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Asynchronously send metrics to a statsd instance.

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Asynchronously send metrics to a statsd instance.

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This library provides connectors to send metrics to a statsd instance using either TCP or UDP.

import asyncio
import time

import sprockets_statsd.statsd

statsd = sprockets_statsd.statsd.Connector(
   host=os.environ.get('STATSD_HOST', ''))

async def do_stuff():
   start = time.time()
   response = make_some_http_call()
                 (time.time() - start))

async def main():
   await statsd.start()
      await statsd.stop()

The Connector instance maintains a resilient connection to the target StatsD instance, formats the metric data into payloads, and sends them to the StatsD target. It defaults to using TCP as the transport but will use UDP if the ip_protocol keyword is set to socket.IPPROTO_UDP. The Connector.start method starts a background asyncio.Task that is responsible for maintaining the connection. The timing method enqueues a timing metric to send and the task consumes the internal queue when it is connected.

The following convenience methods are available. You can also call inject_metric for complete control over the payload.


Increment a counter metric


Decrement a counter metric


Adjust or set a gauge metric


Append a duration to a timer metric using a context manager


Append a duration to a timer metric

If you are a python-statsd user, then the method names should look very familiar. That is quite intentional. I like the interface and many others do as well. There is one very very important difference though – the timing method takes the duration as the number of seconds as a float instead of the number of milliseconds.

Tornado helpers

The sprockets_statsd.tornado module contains mix-in classes that make reporting metrics from your tornado web application simple. You will need to install the sprockets_statsd[tornado] extra to ensure that the Tornado requirements for this library are met.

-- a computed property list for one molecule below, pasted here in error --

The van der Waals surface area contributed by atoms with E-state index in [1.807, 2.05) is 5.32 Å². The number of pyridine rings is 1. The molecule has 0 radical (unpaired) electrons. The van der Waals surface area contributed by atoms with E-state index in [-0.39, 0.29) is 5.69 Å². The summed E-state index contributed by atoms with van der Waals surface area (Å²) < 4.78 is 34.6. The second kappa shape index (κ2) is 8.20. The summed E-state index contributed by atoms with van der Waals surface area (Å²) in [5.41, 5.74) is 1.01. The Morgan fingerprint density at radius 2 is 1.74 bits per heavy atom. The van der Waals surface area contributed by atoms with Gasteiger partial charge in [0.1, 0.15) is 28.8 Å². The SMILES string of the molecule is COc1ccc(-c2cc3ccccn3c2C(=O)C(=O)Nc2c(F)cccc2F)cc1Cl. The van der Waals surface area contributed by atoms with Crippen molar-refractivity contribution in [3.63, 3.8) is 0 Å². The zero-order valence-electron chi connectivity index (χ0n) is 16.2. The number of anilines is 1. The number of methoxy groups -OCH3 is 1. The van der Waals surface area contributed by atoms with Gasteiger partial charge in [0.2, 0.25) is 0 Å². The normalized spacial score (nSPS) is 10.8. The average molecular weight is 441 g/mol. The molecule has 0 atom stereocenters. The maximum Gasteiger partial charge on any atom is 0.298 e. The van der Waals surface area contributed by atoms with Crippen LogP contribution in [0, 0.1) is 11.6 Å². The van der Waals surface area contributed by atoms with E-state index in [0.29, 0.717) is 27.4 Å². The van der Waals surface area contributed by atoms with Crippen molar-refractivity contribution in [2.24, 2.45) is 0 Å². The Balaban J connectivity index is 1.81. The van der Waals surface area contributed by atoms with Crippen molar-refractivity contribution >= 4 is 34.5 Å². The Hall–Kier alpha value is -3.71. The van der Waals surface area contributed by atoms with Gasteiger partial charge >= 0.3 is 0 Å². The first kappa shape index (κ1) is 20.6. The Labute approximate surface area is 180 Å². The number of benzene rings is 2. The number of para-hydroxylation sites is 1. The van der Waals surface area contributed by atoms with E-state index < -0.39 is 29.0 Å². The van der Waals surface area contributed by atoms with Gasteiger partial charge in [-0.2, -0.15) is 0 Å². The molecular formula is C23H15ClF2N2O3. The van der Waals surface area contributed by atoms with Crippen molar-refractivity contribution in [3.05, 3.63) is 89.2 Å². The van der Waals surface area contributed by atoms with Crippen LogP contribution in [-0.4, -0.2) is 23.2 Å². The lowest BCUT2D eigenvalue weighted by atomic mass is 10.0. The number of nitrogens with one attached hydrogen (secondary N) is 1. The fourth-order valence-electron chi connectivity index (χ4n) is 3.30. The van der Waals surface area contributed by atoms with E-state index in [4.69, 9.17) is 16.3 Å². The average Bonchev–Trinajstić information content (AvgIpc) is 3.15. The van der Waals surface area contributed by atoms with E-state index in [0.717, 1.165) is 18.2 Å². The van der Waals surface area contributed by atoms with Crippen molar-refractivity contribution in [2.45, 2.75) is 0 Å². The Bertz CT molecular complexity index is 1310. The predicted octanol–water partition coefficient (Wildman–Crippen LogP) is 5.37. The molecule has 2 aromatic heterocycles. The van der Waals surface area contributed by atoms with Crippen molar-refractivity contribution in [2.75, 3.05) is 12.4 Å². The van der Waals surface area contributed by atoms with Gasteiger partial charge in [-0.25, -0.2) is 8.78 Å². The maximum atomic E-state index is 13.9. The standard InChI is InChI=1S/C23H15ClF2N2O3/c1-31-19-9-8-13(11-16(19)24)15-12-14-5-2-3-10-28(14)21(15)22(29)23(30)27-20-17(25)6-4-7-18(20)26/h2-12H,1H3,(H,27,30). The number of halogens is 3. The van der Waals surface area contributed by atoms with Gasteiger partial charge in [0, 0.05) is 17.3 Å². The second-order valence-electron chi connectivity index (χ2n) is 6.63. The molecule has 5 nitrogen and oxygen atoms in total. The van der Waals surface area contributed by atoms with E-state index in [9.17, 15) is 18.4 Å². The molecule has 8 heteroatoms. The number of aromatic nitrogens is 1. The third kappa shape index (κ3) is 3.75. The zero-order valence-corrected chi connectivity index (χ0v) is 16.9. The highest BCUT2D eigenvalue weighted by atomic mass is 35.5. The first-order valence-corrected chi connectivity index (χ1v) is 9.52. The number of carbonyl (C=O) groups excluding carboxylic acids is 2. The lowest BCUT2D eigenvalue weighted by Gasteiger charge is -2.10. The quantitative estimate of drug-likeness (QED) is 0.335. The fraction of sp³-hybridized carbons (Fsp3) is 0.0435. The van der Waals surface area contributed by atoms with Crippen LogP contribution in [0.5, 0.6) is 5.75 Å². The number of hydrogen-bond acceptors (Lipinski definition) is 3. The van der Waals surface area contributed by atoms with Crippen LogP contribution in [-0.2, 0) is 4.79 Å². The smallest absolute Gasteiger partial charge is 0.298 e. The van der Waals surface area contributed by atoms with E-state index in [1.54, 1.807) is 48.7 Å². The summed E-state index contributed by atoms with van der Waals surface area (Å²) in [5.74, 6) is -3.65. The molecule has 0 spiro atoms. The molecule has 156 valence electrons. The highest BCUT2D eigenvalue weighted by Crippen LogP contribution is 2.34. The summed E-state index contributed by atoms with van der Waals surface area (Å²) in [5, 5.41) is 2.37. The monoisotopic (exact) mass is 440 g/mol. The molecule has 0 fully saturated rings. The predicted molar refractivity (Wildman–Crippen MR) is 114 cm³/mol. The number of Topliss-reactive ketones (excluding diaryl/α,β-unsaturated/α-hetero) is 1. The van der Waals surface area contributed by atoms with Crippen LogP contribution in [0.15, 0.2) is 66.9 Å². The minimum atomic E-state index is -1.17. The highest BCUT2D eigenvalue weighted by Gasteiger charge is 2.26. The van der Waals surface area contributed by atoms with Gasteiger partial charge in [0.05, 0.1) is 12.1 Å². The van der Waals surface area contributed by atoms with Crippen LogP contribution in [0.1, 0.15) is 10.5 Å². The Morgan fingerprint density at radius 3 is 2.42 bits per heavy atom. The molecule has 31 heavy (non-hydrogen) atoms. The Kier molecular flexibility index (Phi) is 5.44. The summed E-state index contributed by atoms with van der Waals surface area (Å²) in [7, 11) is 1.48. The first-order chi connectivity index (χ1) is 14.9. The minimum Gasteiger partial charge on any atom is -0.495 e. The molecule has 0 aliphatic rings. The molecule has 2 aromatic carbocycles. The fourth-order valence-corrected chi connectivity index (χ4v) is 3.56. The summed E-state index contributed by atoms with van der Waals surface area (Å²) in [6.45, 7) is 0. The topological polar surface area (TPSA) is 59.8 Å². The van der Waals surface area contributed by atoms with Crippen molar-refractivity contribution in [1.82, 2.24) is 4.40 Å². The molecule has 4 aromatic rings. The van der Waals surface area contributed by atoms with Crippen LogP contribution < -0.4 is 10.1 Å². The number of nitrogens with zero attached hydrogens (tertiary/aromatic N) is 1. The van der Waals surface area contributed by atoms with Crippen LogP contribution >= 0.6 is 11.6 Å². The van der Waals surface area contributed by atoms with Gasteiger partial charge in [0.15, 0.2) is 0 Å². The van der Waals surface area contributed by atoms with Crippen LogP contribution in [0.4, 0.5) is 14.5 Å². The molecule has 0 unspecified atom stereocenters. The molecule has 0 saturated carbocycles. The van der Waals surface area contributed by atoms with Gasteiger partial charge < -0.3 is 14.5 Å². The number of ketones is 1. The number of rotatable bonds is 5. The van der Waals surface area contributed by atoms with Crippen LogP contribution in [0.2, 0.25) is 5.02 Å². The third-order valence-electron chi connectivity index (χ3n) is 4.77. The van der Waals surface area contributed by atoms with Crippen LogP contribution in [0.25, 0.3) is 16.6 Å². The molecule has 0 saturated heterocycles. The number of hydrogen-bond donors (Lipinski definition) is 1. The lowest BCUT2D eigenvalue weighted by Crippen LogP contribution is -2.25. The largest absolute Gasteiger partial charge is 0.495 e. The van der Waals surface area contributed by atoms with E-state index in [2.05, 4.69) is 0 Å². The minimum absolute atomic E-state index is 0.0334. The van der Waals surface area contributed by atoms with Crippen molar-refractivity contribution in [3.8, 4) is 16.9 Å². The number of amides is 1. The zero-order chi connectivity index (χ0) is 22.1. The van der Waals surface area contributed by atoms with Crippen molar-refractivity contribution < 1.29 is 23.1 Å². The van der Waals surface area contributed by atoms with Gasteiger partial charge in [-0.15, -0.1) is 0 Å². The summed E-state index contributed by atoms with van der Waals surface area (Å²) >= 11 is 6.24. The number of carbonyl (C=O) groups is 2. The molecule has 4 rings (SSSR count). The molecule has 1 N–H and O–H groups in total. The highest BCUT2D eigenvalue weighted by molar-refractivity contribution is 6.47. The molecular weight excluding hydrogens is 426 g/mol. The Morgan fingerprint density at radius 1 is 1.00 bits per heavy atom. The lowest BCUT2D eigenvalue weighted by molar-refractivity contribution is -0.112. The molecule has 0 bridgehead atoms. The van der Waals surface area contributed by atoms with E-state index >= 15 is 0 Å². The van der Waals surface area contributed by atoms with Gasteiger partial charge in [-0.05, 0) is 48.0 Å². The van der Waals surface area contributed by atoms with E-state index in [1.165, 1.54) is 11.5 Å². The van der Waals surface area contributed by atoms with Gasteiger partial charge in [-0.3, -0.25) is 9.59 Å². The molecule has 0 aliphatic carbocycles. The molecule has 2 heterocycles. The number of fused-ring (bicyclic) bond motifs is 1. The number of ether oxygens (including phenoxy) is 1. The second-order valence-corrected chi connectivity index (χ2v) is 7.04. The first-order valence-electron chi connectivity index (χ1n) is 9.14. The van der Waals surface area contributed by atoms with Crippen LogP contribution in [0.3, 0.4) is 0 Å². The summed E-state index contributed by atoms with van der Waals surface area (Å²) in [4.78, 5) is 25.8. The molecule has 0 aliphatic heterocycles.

import asyncio
import logging

from tornado import ioloop, web

import sprockets_statsd.tornado

class MyHandler(sprockets_statsd.tornado.RequestHandler,
    async def get(self):
        with self.execution_timer('some-operation'):
            await self.do_something()

    async def do_something(self):
        await asyncio.sleep(1)

class Application(sprockets_statsd.tornado.Application, web.Application):
    def __init__(self, **settings):
        settings['statsd'] = {
            'host': os.environ['STATSD_HOST'],
            'prefix': '',
        super().__init__([web.url('/', MyHandler)], **settings)

    async def on_start(self):
        await self.start_statsd()

    async def on_stop(self):
        await self.stop_statsd()

if __name__ == '__main__':
    app = Application()
    iol = ioloop.IOLoop.current()
    except KeyboardInterrupt:
                       lambda f: iol.stop())

This application will emit two timing metrics each time that the endpoint is invoked:|ms|ms

You will need to set the $STATSD_HOST environment variable to enable the statsd processing inside of the application. The RequestHandler class exposes methods that send counter and timing metrics to a statsd server. The connection is managed by the Application provided that you call the start_statsd method during application startup.

Metrics are sent by a asyncio.Task that is started by start_statsd. The request handler methods insert the metric data onto a asyncio.Queue that the task reads from. Metric data remains on the queue when the task is not connected to the server and will be sent in the order received when the task establishes the server connection.

Integration with sprockets.http

If you use sprockets.http in your application stack, then the Tornado integration will detect it and install the initialization and shutdown hooks for you. The application will just work provided that the $STATSD_HOST and $STATSD_PREFIX environment variables are set appropriately. The following snippet will produce the same result as the Tornado example even without setting the prefix:

class Application(sprockets_statsd.tornado.Application,
    def __init__(self, **settings):
        statsd = settings.setdefault('statsd', {})
        statsd.setdefault('host', os.environ['STATSD_HOST'])
        statsd.setdefault('protocol', 'tcp')
            'service': 'my-service',
            'environment': os.environ.get('ENVIRONMENT', 'development'),
            'statsd': statsd,
            'version': getattr(__package__, 'version'),
        super().__init__([web.url('/', MyHandler)], **settings)

if __name__ == '__main__':, log_config=...)

Definint the service and environment in settings as above will result in the prefix being set to:


The recommended usage is to:

  1. define service, environment, and version in the settings

  2. explicitly set the host and protocol settings in self.settings["statsd"]

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